The change of seasons on the Bering Sea will see the Deadliest Catch crab fishermen drift from fall’s mercurial weather conditions to outright life-threatening storms, swells and ultra-frigid temperatures of the winter opilio fishing season.
As narrator Mike Rowe tells us that the fall season “is put to bed and Winter has awakened,” we can clearly see that the weather has made working on the Bering Sea now a life or death gambit.
In our exclusive clip, we join Josh Harris inside the relatively cozy captain’s room of the F/V Cornelia Marie above deck as he warns about the seasonal dangers and frigid conditions. Josh observes the roiling sea and says: “There’s real big weather out here. One of those waves would be pretty devastating to a human body.”
Over on F/V Wizard, captain Monte Colburn says: “We’re trying to finish up and it ain’t over…The weather is definitely slowing us down, we’re still getting to the pots but it’s not nearly as pleasant.”
Each season, more than 250 crab fishing boats converge on Dutch Harbor, Alaska, in search of both snow crab (Opilio) and Alaskan king crab. In Dutch Harbor, the rest of the fleet has arrived for the start of opilio season and with $76 million bucks on the table there is a lot at stake.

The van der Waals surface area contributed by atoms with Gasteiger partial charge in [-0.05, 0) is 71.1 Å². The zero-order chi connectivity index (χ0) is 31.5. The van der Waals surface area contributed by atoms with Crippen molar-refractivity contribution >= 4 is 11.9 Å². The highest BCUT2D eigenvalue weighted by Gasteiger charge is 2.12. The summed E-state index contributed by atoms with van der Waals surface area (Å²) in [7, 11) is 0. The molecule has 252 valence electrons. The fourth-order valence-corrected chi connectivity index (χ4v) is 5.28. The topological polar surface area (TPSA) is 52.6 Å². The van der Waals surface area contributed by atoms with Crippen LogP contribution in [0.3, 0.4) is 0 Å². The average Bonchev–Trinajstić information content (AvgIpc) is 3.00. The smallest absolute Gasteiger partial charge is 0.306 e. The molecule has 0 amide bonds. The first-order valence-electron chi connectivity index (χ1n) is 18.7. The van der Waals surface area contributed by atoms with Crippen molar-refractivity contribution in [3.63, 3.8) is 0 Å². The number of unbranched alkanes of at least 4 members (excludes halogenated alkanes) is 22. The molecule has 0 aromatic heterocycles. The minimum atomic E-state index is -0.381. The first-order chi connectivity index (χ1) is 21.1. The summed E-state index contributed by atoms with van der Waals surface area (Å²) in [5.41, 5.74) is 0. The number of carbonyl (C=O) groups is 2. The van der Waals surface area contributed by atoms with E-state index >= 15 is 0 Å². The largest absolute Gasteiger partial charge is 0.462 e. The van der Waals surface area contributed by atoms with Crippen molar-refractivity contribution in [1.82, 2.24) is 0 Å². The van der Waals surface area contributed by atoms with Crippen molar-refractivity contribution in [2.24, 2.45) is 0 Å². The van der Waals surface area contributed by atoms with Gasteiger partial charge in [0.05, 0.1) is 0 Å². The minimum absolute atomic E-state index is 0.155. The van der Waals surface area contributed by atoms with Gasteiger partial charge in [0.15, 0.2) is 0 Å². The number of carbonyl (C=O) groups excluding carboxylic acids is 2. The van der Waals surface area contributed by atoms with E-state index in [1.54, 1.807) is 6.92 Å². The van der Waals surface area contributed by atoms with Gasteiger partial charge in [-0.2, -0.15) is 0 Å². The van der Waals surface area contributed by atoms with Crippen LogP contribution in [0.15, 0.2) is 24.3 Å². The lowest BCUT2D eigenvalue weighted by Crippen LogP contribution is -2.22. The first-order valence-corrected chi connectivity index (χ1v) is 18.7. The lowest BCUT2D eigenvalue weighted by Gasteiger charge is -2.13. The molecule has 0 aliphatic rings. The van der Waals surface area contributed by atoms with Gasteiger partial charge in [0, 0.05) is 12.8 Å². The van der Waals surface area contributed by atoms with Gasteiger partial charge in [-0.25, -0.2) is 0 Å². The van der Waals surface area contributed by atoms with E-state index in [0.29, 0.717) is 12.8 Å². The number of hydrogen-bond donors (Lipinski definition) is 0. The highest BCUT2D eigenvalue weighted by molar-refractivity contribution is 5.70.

F/V captain Jake Anderson surveys the commotion in Dutch Harbor and says: “This is opie season and there’s frequent storms… one after another, but I’m going for it.”
Captain Sean Dwyer of the Brenna A, who happens to be the youngest captain in the fleet currently, says: “We’ll go hit it hard, everybody’s out here to make money.”
Buckle up, as Northwestern captain Sig Hansen says: “It’s always best to try to be one of the first guys out there… if you can coming in for seconds it usually doesn’t help you at all… It will get ugly, it’s gonna be a race.”
The captains know that the most lucrative Alaskan crab fishing occurs in the fall and winter; the winter opilio or snow crab season is a short one. In the Bering Sea, we have learned over the years on Deadliest Catch that the two most active months for the boats to fish are October and January.
The megabucks purse for this crab is vital as each boat can cost several million dollars and the running expenses run into the tens of thousands.
The boats use sonar but for crab, but it’s hard as sonar doesn’t detect crabs that are nestled and congregating on the ocean floor. The captains must rely on intuition, luck, and speed to find the best crabbing location and keep it a secret as long as they can.
To catch the crabs, each captain has their own heady mix of bait. The bait is placed in their “pots” which are really 700-pound steel traps. The bait can consist of ground-up fish like herring, mackerel or even squid. They are dropped to depths upward of 400 feet below the ocean’s surface.
The pots can sit there on the floor for five to 24 hours before they are retrieved.
Who will emerge the winner in the race for the elusive opilio crab?
Deadliest Catch airs at 9:00 P.M. on Discovery.